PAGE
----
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On this day in music history: June 25, 1966 – “Ain’t Too Proud To Beg” by The Temptations hits #1 on the Billboard R&B singles chart for 8 weeks, also peaking at #13 on the Hot 100 on July 16, 1966. Written by Norman Whitfield and Eddie Holland, it is the third chart topping single for the legendary Motown vocal quintet. With The Temptations’ subsequent follow ups to the chart topping “My Girl” (It’s Growing" (#3 R&B, #18 Pop), “Since I Lost My Baby” (#4 R&B, #17 Pop), and “My Baby” (#14 R&B, #83 Pop) falling short of expectations on the pop charts, producer and songwriter Norman Whitfield is given the opportunity to produce a track for the group. Barely twenty five years old at the time, Whitfield is a highly talented writer and cocksure in his belief that he can provide The Tempts the hit they need. Writing with lyricist Eddie Holland, the pair come up with “Ain’t Too Proud To Beg”. The track is recorded on January 4, 1966 at Motown’s Studio A in Detroit with members of the Funk Brothers providing musical support. The Temptations overdub their vocals a week later on January 11, 1966. When it comes time for the finished song to be heard during Motown’s weekly Quality Control meetings, “Ain’t Too Proud To Beg” is initially initially rejected in favor of “Get Ready” which is also co-written and produced by Smokey Robinson. Disappointed, Whitfield goes back and cuts the track again, and is rejected a second time. Determined not to be turned down a third time, Whitfield is especially demanding on lead singer David Ruffin, pushing Ruffin to sing above his normal vocal range. By the time the vocal session wraps, the singer is drenched in sweat with his glasses fogged over and askew on his face. But the producer gets exactly the results he’s looking for. After hearing the third version of “Ain’t Too Proud To Beg”, and after “Get Ready” (#1 R&B, #29 Pop) performs disappointingly on the pop chart, Gordy approves the release of “Beg” as the follow up. Released on May 3, 1966, “Ain’t Too Proud To Beg” takes off like a rocket. Entering the R&B chart at #22  and #67 on the Hot 100 on May 28, 1966, it rises up both charts quickly. An instant classic, “Ain’t Too Proud To Beg” gives The Temptations their third R&B #1, and establishes Norman Whitfield as the groups main producer, a title he holds for the next eight and a half years. One of the most popular songs in the Motown catalog, “Ain’t Too Proud To Beg” is covered numerous times, including versions by Count Basie, Willie Bobo, The Rolling Stones, Rick Astley and Phil Collins. In 1985, David Ruffin and Eddie Kendricks record the song again as part of a live medley of Temptations classics with Daryl Hall & John Oates. The song is also featured in a memorable sequence in the film “The Big Chill” in 1983. “Ain’t Too Proud To Beg” is certified Gold in the US by the RIAA.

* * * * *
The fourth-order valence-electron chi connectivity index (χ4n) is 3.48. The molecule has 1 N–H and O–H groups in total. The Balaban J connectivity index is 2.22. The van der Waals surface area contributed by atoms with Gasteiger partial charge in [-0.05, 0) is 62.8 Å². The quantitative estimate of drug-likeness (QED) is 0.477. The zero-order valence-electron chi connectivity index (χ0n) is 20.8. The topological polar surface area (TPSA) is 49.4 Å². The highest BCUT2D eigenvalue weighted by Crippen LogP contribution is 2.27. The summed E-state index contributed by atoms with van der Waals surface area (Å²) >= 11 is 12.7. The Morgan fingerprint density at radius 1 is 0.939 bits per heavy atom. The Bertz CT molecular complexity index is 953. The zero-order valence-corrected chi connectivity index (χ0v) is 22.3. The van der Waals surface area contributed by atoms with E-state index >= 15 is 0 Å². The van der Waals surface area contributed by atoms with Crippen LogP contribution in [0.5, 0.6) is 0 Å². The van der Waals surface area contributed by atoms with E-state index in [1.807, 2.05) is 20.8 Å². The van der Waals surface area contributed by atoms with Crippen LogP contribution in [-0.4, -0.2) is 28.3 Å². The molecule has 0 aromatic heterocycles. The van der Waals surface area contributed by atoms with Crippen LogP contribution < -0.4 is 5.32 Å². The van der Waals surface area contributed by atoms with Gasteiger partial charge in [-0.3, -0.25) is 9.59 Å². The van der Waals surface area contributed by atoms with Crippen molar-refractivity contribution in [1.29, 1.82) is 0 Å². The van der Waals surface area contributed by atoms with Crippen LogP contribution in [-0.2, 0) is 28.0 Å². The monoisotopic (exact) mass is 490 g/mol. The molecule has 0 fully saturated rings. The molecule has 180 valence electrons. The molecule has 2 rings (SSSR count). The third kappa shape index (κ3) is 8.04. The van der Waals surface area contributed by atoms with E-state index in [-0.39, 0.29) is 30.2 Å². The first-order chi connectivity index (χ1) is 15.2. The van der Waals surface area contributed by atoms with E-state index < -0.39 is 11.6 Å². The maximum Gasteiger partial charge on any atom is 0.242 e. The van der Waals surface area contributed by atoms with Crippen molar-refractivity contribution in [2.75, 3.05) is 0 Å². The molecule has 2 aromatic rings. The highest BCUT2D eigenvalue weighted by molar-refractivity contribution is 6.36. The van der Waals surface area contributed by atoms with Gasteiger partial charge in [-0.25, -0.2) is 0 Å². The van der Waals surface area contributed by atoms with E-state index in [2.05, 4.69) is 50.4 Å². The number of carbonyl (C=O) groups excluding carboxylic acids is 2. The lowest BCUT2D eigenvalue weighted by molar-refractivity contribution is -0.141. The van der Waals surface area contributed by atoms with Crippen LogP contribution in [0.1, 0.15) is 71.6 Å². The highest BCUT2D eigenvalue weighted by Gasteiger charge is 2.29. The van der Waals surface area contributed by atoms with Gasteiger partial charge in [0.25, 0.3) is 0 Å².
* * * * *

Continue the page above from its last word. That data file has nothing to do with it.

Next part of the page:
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On this day in music history: June 15, 1966 – “Gettin’ Ready”, the fourth studio album by The Temptations is released. Produced by Smokey Robinson, Norman Whitfield, William “Mickey” Stevenson, Ivy Jo Hunter, Robert Staunton and Robert Walker, it is recorded at Motown Studio A in Detroit, MI from Late 1965 – Mid 1966. The album marks a major turning point in the career of the superstar Motown group career as producer Norman Whitfield takes over duties as The Tempts main producer from Smokey Robinson. Berry Gordy challenges Robinson and Whitfield to see who can score a bigger hit on the pop charts for the group. Robinson responds with the song “Get Ready” which tops the R&B charts, but falls short on the pop chart peaking at #29. Whitfield gets his shot with “Ain’t Too Proud To Beg”. It also hits #1 on the R&B chart, peaking at #13 on the pop chart, leading him to being the groups producer almost exclusively for the next seven years. The album also includes the first recording of the song “Too Busy Thinking About My Baby” which becomes a big hit for Marvin Gaye three years later. “Gettin’ Ready” spends six weeks (non-consecutive) at number one on the Billboard R&B album chart, and peak at number twelve on the Top 200.